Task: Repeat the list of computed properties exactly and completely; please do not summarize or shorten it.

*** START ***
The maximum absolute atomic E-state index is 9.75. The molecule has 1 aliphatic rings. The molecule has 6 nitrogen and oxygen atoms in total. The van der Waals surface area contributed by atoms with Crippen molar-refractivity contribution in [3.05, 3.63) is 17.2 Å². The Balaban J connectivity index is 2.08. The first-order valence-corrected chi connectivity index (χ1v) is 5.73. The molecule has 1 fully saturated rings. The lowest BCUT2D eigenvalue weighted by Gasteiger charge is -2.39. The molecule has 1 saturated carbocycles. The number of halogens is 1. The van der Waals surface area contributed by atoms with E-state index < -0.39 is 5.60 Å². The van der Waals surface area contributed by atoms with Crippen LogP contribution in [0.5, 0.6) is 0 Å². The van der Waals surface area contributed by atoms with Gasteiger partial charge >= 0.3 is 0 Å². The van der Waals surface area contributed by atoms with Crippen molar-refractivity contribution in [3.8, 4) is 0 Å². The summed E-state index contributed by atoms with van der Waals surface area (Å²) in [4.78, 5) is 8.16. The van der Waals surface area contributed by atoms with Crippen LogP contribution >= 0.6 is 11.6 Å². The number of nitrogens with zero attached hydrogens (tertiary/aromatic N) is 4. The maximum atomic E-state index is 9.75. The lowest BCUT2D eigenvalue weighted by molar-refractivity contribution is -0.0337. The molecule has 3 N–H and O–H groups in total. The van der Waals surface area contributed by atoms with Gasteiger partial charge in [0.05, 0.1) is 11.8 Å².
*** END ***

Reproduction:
The maximum absolute atomic E-state index is 9.75. The molecule has 1 aliphatic rings. The molecule has 6 nitrogen and oxygen atoms in total. The van der Waals surface area contributed by atoms with Crippen molar-refractivity contribution in [3.05, 3.63) is 17.2 Å². The Balaban J connectivity index is 2.08. The first-order valence-corrected chi connectivity index (χ1v) is 5.73. The molecule has 1 fully saturated rings. The lowest BCUT2D eigenvalue weighted by Gasteiger charge is -2.39. The molecule has 1 saturated carbocycles. The number of halogens is 1. The van der Waals surface area contributed by atoms with E-state index < -0.39 is 5.60 Å². The van der Waals surface area contributed by atoms with Crippen LogP contribution in [0.5, 0.6) is 0 Å². The van der Waals surface area contributed by atoms with Gasteiger partial charge >= 0.3 is 0 Å². The van der Waals surface area contributed by atoms with Crippen molar-refractivity contribution in [3.8, 4) is 0 Å². The summed E-state index contributed by atoms with van der Waals surface area (Å²) in [4.78, 5) is 8.16. The van der Waals surface area contributed by atoms with Crippen LogP contribution >= 0.6 is 11.6 Å². The number of nitrogens with zero attached hydrogens (tertiary/aromatic N) is 4. The maximum atomic E-state index is 9.75. The lowest BCUT2D eigenvalue weighted by molar-refractivity contribution is -0.0337. The molecule has 3 N–H and O–H groups in total. The van der Waals surface area contributed by atoms with Gasteiger partial charge in [0.05, 0.1) is 11.8 Å².